The Kitchen Think: Fed Up With Caffeine in Food


Why does the food world think we need caffeine in EVERYTHING? Especially in things that children might eat? Like sugar?

I was on a tear a few months ago when Wrigley announced that it was going to start selling a caffeinated chewing gum supposedly aimed at adults. Luckily, I wasn’t the only one who thought it was dumb idea and Wrigley has stopped production.

But now, ThinkGeek is selling “Jacked Up Caffeinated Baking Sugar,” real sugar with 46mg of caffeine per teaspoon. The makers of Jacked up Sugar say this sugar lets you “amp up” your baked goods… or, for that matter, anything else.

Jacked Up Caffeinated Baking Sugar

An 8-ounce cup of regular brewed coffee contains between 95 and 200mg of caffeine.

Your body absorbs caffeine very quickly… in as little as 15 minutes. But, caffeine can linger in your body for up to 12 hours.

This isn’t a good thing. Especially for kids.

Potato chips, maple syrup, waffles, jelly beans, water… seems like everyday there’s a new caffeinated product on the market.

Earlier this month the Food and Drug Administration announced it would begin looking into the safety of caffeine in food products, with a particular focus on its effects on children and adolescents.

But there has been no action so far, and yet another caffeinated food item that a child might eat is now on the market. What is it going to take to get some regulations in place?

We all know the answer to that one, now don’t we?

 Jacked Up Caffeinated Baking Sugar Crystals

Extra Helpings: Waffle Perfection


Pam asks: I followed your recipe for waffles, but they didn’t turn out crisp. Oh, and I added a mashed banana, too.

Well, Pam, it could be a couple of different things, which I’ll talk about in a bit… but I’m willing to bet adding the banana, without adding more flour, may have made the waffles a bit softer than you wanted.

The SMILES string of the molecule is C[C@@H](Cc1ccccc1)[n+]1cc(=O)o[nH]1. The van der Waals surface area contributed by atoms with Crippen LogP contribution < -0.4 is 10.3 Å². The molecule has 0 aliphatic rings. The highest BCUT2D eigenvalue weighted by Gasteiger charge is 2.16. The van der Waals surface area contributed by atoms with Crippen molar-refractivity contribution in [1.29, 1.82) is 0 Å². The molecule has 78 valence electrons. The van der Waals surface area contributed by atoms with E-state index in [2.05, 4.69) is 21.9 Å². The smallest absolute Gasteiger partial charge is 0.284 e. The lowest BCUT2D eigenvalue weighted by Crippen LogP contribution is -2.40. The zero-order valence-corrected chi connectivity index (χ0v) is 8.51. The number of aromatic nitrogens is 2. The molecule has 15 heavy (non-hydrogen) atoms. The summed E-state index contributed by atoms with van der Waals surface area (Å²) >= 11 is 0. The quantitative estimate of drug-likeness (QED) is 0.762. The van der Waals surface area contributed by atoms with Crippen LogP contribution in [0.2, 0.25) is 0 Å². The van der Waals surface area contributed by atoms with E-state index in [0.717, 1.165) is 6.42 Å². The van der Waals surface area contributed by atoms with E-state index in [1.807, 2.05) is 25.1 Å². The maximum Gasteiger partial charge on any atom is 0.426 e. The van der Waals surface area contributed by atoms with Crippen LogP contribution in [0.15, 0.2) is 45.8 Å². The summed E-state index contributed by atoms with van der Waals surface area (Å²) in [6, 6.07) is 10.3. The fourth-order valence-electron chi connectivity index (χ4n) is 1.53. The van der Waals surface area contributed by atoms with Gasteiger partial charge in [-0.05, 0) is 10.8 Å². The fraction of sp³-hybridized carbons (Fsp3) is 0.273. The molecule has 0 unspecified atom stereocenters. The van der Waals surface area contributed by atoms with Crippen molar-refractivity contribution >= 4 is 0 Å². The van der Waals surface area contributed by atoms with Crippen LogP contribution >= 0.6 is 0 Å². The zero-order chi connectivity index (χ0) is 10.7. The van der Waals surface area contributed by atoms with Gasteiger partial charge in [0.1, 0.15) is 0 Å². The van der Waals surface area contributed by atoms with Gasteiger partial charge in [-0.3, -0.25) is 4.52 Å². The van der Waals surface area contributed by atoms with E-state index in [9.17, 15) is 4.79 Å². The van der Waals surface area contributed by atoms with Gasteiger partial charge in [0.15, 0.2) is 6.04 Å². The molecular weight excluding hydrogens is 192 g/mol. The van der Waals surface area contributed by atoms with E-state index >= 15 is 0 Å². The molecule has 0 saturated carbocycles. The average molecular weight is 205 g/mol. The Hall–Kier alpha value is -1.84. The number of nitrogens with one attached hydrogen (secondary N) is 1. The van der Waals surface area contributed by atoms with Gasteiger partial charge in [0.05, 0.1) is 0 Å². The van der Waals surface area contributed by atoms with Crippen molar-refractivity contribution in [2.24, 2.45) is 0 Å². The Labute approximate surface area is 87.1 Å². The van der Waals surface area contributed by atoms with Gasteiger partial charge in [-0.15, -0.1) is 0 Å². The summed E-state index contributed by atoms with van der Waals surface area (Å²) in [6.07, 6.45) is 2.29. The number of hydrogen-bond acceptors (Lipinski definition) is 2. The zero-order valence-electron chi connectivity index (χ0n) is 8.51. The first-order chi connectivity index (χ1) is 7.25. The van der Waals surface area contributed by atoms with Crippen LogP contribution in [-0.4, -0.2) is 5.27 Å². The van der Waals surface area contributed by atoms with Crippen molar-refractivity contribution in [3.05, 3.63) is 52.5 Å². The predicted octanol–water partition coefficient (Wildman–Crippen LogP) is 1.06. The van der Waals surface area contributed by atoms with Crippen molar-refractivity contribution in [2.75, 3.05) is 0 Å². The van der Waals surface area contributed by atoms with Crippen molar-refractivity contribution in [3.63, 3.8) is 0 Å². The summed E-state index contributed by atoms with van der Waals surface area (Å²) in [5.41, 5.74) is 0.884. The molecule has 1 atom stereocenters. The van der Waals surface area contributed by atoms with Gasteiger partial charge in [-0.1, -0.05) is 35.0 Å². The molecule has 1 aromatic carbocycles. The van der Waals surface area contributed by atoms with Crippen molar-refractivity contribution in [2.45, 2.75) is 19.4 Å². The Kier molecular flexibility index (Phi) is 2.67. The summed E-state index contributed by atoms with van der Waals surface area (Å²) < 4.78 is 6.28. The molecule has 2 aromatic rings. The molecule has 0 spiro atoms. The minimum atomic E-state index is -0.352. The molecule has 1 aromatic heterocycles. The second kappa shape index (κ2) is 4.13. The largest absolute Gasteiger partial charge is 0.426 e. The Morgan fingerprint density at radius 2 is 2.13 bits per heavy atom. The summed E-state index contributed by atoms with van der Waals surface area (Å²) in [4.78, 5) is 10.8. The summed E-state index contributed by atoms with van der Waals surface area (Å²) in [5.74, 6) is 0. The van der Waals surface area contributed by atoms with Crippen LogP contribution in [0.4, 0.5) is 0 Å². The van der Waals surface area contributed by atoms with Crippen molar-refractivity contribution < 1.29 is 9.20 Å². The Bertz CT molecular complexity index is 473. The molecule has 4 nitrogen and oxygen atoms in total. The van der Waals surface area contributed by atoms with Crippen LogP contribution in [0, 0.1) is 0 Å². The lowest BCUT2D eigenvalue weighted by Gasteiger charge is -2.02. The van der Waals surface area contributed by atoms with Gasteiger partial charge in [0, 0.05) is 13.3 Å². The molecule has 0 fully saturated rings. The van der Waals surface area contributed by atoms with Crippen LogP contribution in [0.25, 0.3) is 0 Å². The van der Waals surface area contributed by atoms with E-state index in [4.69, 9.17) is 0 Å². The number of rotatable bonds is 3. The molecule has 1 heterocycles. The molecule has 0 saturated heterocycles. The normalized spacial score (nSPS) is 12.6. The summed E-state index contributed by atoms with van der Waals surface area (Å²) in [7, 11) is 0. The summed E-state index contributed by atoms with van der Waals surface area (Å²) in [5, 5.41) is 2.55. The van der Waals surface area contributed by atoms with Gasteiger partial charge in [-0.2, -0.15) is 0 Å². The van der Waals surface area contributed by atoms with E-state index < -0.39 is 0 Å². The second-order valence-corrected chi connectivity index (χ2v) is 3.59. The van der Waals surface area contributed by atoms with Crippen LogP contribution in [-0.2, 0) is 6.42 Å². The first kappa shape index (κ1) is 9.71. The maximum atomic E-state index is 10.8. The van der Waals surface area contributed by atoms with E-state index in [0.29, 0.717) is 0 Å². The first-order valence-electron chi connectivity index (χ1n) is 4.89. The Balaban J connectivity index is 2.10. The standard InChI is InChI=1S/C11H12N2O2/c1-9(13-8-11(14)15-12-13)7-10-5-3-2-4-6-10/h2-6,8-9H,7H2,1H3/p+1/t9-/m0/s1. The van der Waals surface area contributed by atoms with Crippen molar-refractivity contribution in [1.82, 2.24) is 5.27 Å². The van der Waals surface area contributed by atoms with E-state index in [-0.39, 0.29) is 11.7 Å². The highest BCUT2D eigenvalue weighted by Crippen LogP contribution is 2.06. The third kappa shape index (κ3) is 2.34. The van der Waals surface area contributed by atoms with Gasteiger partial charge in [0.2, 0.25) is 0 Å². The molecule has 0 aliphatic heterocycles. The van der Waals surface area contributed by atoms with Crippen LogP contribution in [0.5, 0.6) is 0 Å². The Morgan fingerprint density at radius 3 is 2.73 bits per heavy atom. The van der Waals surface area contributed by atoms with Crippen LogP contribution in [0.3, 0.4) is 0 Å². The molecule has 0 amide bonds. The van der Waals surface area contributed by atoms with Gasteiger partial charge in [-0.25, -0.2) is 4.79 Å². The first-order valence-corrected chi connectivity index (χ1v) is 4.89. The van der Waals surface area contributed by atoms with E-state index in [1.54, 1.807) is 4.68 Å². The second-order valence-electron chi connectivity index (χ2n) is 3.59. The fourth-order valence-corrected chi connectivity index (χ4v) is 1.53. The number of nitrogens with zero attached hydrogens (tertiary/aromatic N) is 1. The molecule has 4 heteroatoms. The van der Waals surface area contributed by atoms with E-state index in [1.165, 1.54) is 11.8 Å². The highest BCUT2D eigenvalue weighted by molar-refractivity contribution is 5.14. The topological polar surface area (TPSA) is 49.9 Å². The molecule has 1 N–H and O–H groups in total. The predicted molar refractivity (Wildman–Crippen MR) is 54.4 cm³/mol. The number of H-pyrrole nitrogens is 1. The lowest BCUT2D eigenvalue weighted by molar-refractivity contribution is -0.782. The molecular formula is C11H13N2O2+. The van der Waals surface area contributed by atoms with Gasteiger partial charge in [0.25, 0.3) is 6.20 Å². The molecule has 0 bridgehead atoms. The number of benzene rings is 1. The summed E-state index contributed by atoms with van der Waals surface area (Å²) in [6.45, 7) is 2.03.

But, I’ll bet they still had terrific flavor!

For every cup of mashed banana, add ¼ cup flour so your waffles can crisp up on the griddle. You only need to add extra flour if  you are using bananas. With most fruit, you can stir it right into the batter. I prefer topping the waffles with fruit, rather than adding it to the mixture, because the waffles can end up looking like something from the “The Texas Chainsaw Massacre”  (if you use strawberries, for example).

Here are a few more waffle-related tips so you’ll have wonderful waffles:

• Make sure the waffle iron is clean before you begin… bits of  last month’s batch of waffles will burn (and a dirty appliance is incredibly gross).

• Use a waffle iron with a nonstick coating. If needed, brush with oil or anti-stick spray. Don’t over grease the griddle!

• Mix the batter in a pitcher to make for easier pouring. If the batter is in a bowl, use a measuring cup to equally portion out the batter.

• When pouring the waffle batter on the griddle, use just enough to fill the griddle compartment. Don’t overfill onto the middle separator or off the sides.

• Use chopsticks or wooden skewers to lift waffles from the waffle griddle to help keep the griddle scratch free.

• Keep waffles warm in a single layer on a rack in a 225°F oven. Don’t stack or wrap them… the steam will make them soggy.

• Clean your waffle iron (when it’s cool) with a toothbrush and a damp cloth. Don’t use abrasive cleaners and NEVER submerge an electric waffle griddle.

For light as air waffles: separate the egg and beat the whites to stiff peaks. Then fold the beaten whites into the batter.

For crispy thin waffles: increase the amount of oil by 1 to 2 teaspoons. Use just enough batter to coat the bottom of the waffle griddle.


Homemade Waffles


There’s something special about homemade waffles.

Maybe it’s all those little honeycombed nooks where butter, syrup and other sweet liquids can hide, infusing the waffle with flavor.

Or maybe it’s the anticipation of the crisp waffle, just waiting for a dusting of powdered sugar or a pile of fresh berries.

They really don’t take long to mix-up or to cook… it just seems like it because we’re so used to quick-serve toaster-heated frozen waffles (a very poor substitute for the real thing).

I always double the recipe so I can freeze some for later in the week. After the waffles cool, I slip a sheet of waxed paper between each one and freeze six of them together in a gallon size Ziploc® Freezer Bags.

This weekend, surprise everyone by mixing up a batch. Even if you don’t make extra, everyone will know why homemade waffles are so special… just like you.


I’m Christina Chavez

I was a TV journalist for many years, but with a house full of kids I decided to come off the road, go to culinary school and follow my passion for cooking. Mama’s High Strung is all about food… everything from creative recipe ideas to some really cool kitchen gadgets and cooking tips. I live in Chicago, but I love to travel and write about my food discoveries! You can reach me by email: